The louvre

The Mona Lisa is on the front line as the Louvre reopens with new security measures to limit the spread of disease

At the Louvre, the Mona Lisa is flanked by guards who usually help move the crowd through the crowded Salle des Etats. But after staff forced the Paris museum to close on Sunday due to safety concerns related to the spread of the coronavirus, their routine changed. Now the guards stand still and visitors must determine their own flow through the gallery.

This is one of the emergency measures the Louvre has put in place after it reopens to the public on Wednesday March 4. The French government has banned gatherings of more than 5,000 people after nearly 300 confirmed cases and four deaths from the infections. The Louvre welcomes around 30,000 visitors a day, six days a week.

Although the French government said the ban did not apply to the Louvre because visitors tend to be scattered across its many rooms, its staff remained concerned and exercised their vote to abruptly close the museum on Sunday.

A couple wear protective masks in front of the Louvre Museum. Photo: Chesnot/Getty Images.

Louvre staff representatives met with the museum’s senior management and doctors on Tuesday, its usual closing day, to share concerns about their safety as the coronavirus, or COVID-19, spreads.

They discussed updated security precautions, including static guards in front of the Mona Lisa, the museum’s main draw. After a vote on Wednesday morning, the museum reopened yesterday afternoon. Guards are not wearing masks or gloves as requested, but they have been provided with hand sanitizer.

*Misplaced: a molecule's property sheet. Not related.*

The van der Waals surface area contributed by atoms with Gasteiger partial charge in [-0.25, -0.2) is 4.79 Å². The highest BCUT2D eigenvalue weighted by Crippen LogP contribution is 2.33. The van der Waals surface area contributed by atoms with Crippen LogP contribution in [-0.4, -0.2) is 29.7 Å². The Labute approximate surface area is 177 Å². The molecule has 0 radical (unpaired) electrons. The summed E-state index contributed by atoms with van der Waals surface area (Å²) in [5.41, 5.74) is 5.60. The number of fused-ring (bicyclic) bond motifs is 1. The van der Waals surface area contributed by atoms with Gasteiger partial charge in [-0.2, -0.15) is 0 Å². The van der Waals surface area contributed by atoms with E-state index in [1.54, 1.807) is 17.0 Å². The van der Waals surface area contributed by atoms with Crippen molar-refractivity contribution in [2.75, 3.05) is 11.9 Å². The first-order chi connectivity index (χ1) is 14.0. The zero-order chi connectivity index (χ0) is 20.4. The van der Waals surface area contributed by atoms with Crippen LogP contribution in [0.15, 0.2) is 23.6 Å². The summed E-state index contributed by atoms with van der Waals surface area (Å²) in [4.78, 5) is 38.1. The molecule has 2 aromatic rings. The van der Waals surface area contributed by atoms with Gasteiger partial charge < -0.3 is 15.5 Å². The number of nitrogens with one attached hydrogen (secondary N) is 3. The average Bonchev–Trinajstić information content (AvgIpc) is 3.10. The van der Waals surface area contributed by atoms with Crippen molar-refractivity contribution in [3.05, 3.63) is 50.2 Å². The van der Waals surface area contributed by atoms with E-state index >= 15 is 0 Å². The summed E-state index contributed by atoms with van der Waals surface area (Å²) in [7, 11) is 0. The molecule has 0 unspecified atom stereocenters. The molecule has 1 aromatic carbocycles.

But will people be able to control themselves in front of the most enigmatic smile in the world? Staff doubt that the security measures are sufficient, nor do they know if they will work in terms of visitor flows. “People are going to wait in front of the board,” a guard told the New York Times. “It will be a mess.”

Ticket sellers will work as usual but behind glass kiosks; otherwise, the museum has agreed that the majority of ticket sales will be through self-service machines.

On the museum’s website, it “invites” visitors from areas affected by the coronavirus to postpone their visit to the museum.

Europe’s museums and historic sites, which are large gathering places popular with international tourists, are bracing for the spread of the coronavirus. Museums in northern Italy, which bore the brunt of early outbreaks, reopened this week after a temporary closure, but visitors are urged to keep three feet apart.

Various UK museums contacted by Artnet News said they were monitoring the situation. A spokesperson for Historic Royal Palaces, which manages the Tower of London and other major heritage attractions, said it has installed additional handwashing stations in public and staff areas.

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